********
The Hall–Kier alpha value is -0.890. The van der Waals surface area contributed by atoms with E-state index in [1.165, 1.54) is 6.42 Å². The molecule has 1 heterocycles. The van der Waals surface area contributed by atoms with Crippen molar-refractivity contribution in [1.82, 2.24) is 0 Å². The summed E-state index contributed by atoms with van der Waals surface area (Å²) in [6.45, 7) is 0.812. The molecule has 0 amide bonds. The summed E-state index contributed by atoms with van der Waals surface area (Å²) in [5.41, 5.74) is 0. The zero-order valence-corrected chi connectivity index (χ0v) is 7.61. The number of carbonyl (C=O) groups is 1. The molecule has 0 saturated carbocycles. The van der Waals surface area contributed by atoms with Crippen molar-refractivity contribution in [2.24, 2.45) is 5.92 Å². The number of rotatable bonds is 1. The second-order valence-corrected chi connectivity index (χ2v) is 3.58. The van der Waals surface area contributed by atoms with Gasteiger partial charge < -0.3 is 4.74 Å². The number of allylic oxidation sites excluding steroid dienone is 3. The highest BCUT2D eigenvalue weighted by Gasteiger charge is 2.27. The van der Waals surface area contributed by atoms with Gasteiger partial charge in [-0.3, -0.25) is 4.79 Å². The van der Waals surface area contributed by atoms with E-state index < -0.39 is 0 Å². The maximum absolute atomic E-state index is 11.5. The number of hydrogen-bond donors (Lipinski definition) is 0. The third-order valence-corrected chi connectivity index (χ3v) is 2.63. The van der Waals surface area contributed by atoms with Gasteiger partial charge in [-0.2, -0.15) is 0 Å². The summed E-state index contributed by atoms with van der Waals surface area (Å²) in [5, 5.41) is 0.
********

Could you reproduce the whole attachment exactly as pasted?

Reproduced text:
The Hall–Kier alpha value is -0.890. The van der Waals surface area contributed by atoms with E-state index in [1.165, 1.54) is 6.42 Å². The molecule has 1 heterocycles. The van der Waals surface area contributed by atoms with Crippen molar-refractivity contribution in [1.82, 2.24) is 0 Å². The summed E-state index contributed by atoms with van der Waals surface area (Å²) in [6.45, 7) is 0.812. The molecule has 0 amide bonds. The summed E-state index contributed by atoms with van der Waals surface area (Å²) in [5.41, 5.74) is 0. The zero-order valence-corrected chi connectivity index (χ0v) is 7.61. The number of carbonyl (C=O) groups is 1. The molecule has 0 saturated carbocycles. The van der Waals surface area contributed by atoms with Crippen molar-refractivity contribution in [2.24, 2.45) is 5.92 Å². The number of rotatable bonds is 1. The second-order valence-corrected chi connectivity index (χ2v) is 3.58. The van der Waals surface area contributed by atoms with Gasteiger partial charge < -0.3 is 4.74 Å². The number of allylic oxidation sites excluding steroid dienone is 3. The highest BCUT2D eigenvalue weighted by Gasteiger charge is 2.27. The van der Waals surface area contributed by atoms with Gasteiger partial charge in [-0.3, -0.25) is 4.79 Å². The van der Waals surface area contributed by atoms with E-state index < -0.39 is 0 Å². The maximum absolute atomic E-state index is 11.5. The number of hydrogen-bond donors (Lipinski definition) is 0. The third-order valence-corrected chi connectivity index (χ3v) is 2.63. The van der Waals surface area contributed by atoms with Gasteiger partial charge in [-0.2, -0.15) is 0 Å². The summed E-state index contributed by atoms with van der Waals surface area (Å²) in [5, 5.41) is 0.